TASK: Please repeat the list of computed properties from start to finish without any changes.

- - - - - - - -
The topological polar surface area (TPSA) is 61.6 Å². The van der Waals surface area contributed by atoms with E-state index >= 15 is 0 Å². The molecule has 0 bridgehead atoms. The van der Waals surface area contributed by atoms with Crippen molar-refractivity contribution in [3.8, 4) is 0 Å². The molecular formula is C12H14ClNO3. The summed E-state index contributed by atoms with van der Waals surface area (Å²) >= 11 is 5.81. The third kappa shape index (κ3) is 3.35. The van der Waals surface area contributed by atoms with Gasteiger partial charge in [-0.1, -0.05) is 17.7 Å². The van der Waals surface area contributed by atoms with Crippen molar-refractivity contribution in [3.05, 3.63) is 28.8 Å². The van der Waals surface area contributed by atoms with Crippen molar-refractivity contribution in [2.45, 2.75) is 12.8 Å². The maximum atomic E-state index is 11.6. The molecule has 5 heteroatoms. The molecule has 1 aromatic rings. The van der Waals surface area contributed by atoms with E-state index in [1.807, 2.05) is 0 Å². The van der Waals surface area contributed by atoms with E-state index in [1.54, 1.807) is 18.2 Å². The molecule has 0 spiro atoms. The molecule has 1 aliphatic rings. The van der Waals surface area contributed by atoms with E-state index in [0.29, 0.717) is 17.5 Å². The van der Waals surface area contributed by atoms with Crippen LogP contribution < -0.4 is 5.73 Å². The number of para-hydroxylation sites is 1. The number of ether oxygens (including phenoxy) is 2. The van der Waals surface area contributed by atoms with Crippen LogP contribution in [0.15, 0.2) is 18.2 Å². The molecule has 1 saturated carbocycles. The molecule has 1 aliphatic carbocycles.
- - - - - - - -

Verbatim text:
The topological polar surface area (TPSA) is 61.6 Å². The van der Waals surface area contributed by atoms with E-state index >= 15 is 0 Å². The molecule has 0 bridgehead atoms. The van der Waals surface area contributed by atoms with Crippen molar-refractivity contribution in [3.8, 4) is 0 Å². The molecular formula is C12H14ClNO3. The summed E-state index contributed by atoms with van der Waals surface area (Å²) >= 11 is 5.81. The third kappa shape index (κ3) is 3.35. The van der Waals surface area contributed by atoms with Gasteiger partial charge in [-0.1, -0.05) is 17.7 Å². The van der Waals surface area contributed by atoms with Crippen molar-refractivity contribution in [3.05, 3.63) is 28.8 Å². The van der Waals surface area contributed by atoms with Crippen molar-refractivity contribution in [2.45, 2.75) is 12.8 Å². The maximum atomic E-state index is 11.6. The molecule has 5 heteroatoms. The molecule has 1 aromatic rings. The van der Waals surface area contributed by atoms with E-state index in [1.807, 2.05) is 0 Å². The van der Waals surface area contributed by atoms with E-state index in [1.54, 1.807) is 18.2 Å². The molecule has 0 spiro atoms. The molecule has 1 aliphatic rings. The van der Waals surface area contributed by atoms with E-state index in [0.29, 0.717) is 17.5 Å². The van der Waals surface area contributed by atoms with Crippen LogP contribution < -0.4 is 5.73 Å². The number of para-hydroxylation sites is 1. The number of ether oxygens (including phenoxy) is 2. The van der Waals surface area contributed by atoms with Crippen LogP contribution in [0.15, 0.2) is 18.2 Å². The molecule has 1 saturated carbocycles. The molecule has 1 aliphatic carbocycles.